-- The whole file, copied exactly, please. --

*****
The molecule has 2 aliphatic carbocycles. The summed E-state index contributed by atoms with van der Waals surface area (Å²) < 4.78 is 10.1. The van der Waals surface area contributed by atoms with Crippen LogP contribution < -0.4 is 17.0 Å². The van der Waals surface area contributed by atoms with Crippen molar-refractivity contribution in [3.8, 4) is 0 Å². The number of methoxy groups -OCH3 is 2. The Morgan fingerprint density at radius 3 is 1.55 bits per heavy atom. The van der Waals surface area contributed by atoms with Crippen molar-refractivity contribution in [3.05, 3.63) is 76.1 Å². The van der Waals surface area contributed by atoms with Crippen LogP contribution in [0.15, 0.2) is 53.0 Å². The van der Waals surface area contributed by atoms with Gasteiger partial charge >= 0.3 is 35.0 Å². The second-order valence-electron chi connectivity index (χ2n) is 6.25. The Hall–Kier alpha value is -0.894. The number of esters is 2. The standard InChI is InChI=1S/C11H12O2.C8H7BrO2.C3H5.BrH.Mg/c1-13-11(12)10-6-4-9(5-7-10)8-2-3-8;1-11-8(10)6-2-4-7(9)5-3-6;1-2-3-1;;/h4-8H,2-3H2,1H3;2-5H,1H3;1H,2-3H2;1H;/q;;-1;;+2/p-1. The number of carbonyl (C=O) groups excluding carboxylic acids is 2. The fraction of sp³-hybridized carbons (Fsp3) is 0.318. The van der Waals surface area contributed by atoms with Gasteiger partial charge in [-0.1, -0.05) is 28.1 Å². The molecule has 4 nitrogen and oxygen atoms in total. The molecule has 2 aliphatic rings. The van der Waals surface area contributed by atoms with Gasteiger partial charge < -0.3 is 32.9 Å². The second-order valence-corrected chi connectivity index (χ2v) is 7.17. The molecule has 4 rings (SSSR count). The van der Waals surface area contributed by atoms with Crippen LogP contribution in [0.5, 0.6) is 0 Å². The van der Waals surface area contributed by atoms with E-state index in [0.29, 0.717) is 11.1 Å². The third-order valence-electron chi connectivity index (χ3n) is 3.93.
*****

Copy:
The molecule has 2 aliphatic carbocycles. The summed E-state index contributed by atoms with van der Waals surface area (Å²) < 4.78 is 10.1. The van der Waals surface area contributed by atoms with Crippen LogP contribution < -0.4 is 17.0 Å². The van der Waals surface area contributed by atoms with Crippen molar-refractivity contribution in [3.8, 4) is 0 Å². The number of methoxy groups -OCH3 is 2. The Morgan fingerprint density at radius 3 is 1.55 bits per heavy atom. The van der Waals surface area contributed by atoms with Crippen molar-refractivity contribution in [3.05, 3.63) is 76.1 Å². The van der Waals surface area contributed by atoms with Crippen LogP contribution in [0.15, 0.2) is 53.0 Å². The van der Waals surface area contributed by atoms with Gasteiger partial charge >= 0.3 is 35.0 Å². The second-order valence-electron chi connectivity index (χ2n) is 6.25. The Hall–Kier alpha value is -0.894. The number of esters is 2. The standard InChI is InChI=1S/C11H12O2.C8H7BrO2.C3H5.BrH.Mg/c1-13-11(12)10-6-4-9(5-7-10)8-2-3-8;1-11-8(10)6-2-4-7(9)5-3-6;1-2-3-1;;/h4-8H,2-3H2,1H3;2-5H,1H3;1H,2-3H2;1H;/q;;-1;;+2/p-1. The number of carbonyl (C=O) groups excluding carboxylic acids is 2. The fraction of sp³-hybridized carbons (Fsp3) is 0.318. The van der Waals surface area contributed by atoms with Gasteiger partial charge in [-0.1, -0.05) is 28.1 Å². The molecule has 4 nitrogen and oxygen atoms in total. The molecule has 2 aliphatic rings. The van der Waals surface area contributed by atoms with Gasteiger partial charge < -0.3 is 32.9 Å². The second-order valence-corrected chi connectivity index (χ2v) is 7.17. The molecule has 4 rings (SSSR count). The van der Waals surface area contributed by atoms with Crippen LogP contribution in [0.5, 0.6) is 0 Å². The van der Waals surface area contributed by atoms with E-state index in [0.29, 0.717) is 11.1 Å². The third-order valence-electron chi connectivity index (χ3n) is 3.93.